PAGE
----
MICHAEL SAVAGE: “I’ll tell you what autism is. In 99 percent of the cases, it’s a brat who hasn’t been told to cut the act out. That’s what autism is. What do you mean they scream and they’re silent? They don’t have a father around to tell them, ‘Don’t act like a moron. You’ll get nowhere in life. Stop acting like a putz. Straighten up. Act like a man. Don’t sit there crying and screaming, idiot.'”

MICHAEL SAVAGE: “America is being overrun by an invasion force from Mexico that’ll soon take over the country[…]you psychotic liberals don’t even know you’re digging your own grave and throwing lime in there. All that’s missing is the worm from the tequila bottle to go with it.”

MICHAEL REAGAN: “Take them out and shoot them. They are traitors to this country, and shoot them. But anybody who would do that doesn’t deserve to live. You shoot them. You call them traitors, that’s what they are, and you shoot them dead. I’ll pay for the bullet.”

NEAL BOORTZ:”That wasn’t the cries of the downtrodden. That’s the cries of the useless, the worthless. New Orleans was a welfare city, a city of parasites, a city of people who could not, and had no desire to fend for themselves. You have a hurricane descending on them and they sit on their fat asses and wait for somebody else to come rescue them.”

NEAL BOORTZ:”It’s Ramadan and Muslims in your workplace might be offended if they see you eating at your desk. Why? I guess it’s because Muslims don’t eat during the day during Ramadan. They fast during the day and eat at night. Sorta like cockroaches.”

NEAL BOORTZ: “I already have received at least one brilliant email today about the immigration problem […]this person sent me an email, said when we defeat this illegal alien amnesty bill and when we yank out the welcome mat and they all start going back to Mexico, as a going-away gift let’s all give them a box of nuclear waste[…]tell ‘em it can, it’ll heat tortillas.”

These people aren’t helpful to conservatives, just as my poster isn’t helpful to liberals.

Hateful polemics serve their argument, their cause, and our country, poorly.



Be there.



Don’t miss Constitutional Amendments 101 tonight!! 5:30 to 7:30 PM, bring your favorite take-out and learn about the six Florida ballot measures.

UPDATE: Thanks to all 8 of our panelists this evening, who were informative, knowledgeable, professional and – I’m partial to this one - civil. And thanks, also, to our audience who comported themselves with equal decency and grace. If anyone involved in the discussion has a factual issue they’d like to convey, send it on to liz@tothevillagesquare.org and we’ll get it up on the blog.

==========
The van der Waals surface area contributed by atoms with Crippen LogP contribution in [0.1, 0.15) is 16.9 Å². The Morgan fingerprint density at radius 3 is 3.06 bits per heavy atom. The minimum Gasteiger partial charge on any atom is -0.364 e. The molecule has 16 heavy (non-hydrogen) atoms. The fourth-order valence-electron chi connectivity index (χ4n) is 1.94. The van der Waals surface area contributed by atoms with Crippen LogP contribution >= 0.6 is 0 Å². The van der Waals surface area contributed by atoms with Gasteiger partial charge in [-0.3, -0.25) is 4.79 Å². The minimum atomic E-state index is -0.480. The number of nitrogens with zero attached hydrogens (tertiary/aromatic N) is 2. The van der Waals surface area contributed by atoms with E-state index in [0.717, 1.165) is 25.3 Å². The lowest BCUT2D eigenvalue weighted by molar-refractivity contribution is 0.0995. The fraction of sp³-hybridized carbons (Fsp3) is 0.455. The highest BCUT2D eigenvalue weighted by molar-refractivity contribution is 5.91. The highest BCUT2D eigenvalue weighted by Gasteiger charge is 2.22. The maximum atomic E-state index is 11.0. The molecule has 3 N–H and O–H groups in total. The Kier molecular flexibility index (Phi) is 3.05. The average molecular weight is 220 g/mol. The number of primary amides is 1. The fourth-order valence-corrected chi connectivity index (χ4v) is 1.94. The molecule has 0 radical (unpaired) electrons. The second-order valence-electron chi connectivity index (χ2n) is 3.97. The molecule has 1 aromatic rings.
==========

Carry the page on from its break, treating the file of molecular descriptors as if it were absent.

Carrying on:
Also, please check 2 posts down for our resource guide on constitutional amendments.



Climbing atop the ooze



As the ugliness and emptiness of campaign ads does a final 2008 ramp-up, it’s time to re-run a favorite post:

NPR Weekend Edition’s Scott Simon:

Do you remember when candidates used to appear in their own commercials? Many of them seemed a little stiff wearing a sober suit and white shirt framed by an American flag, a bust of Lincoln and family pictures as they made obvious, irreconcilable and insupportable promises.

“I will improve schools, hire more police, teachers and trash workers and lower taxes, create jobs, and get snow, guns and homeless people off the street by being tough, fair, generous and stingy to all of our citizens , regardless of race, creed or hair color, the number of toes they have or whether they were ever stupid enough to vote for my opponent. I welcome your support.”

I miss those ads. At least they gave you a glimpse of the candidate talking about issues, even in hilarious non sequiturs. These days candidates hire consultants to publicize the names of their opponents just so they can splash mud and slime on them. It’s as if Coca Cola bought ads just to show people taking a swig of Pepsi Cola and spitting it into a gutter.

The candidate used to at least risk rejection by asking, sometimes pleading “vote for me” in his commercials. Now they hide behind hired voices who ask “you aren’t really going to vote for that guy, are you?” Then have the candidate mutter at the end like some nine-year-old being forced to admit that he hit the baseball through the window “I approved this message.”

There’s an old Madison Avenue adage: “Sell the sizzle, not the steak.” Many current campaign commercials don’t even try to sell sizzle, they just hurl sleaze. People who create them are using the expensive power of articulation to produce messages that are just about as mature as kids razzing each other on the playground.

Look, I’m from Chicago, I love covering politics there and still follow it like a contact sport. I know, as the old Chicago columnist Findley Peter Dunn wrote in 1898, “politics ain’t beanbag.” It has always been rough because the stakes are high. I am not one of those people who says “I wish we had a high-minded political system like they have in Canada.”

The sad fact is that candidates and soft money groups run vicious ads because the evidence is, they work. We might be appalled but we often follow through.

When ads become so personal, intense and insulting it’s difficult for the candidate who survives, I won’t even say “wins,” to climb atop the ooze and act like a human being, much less a statesman. And difficult for voters to respect or trust who they’ve elected, in spite of what they’ve been told. These ads may help candidates win the game, but they also risk tearing up the field and burning down the stadium.

By the way, my name is Scott Simon and I approved this message.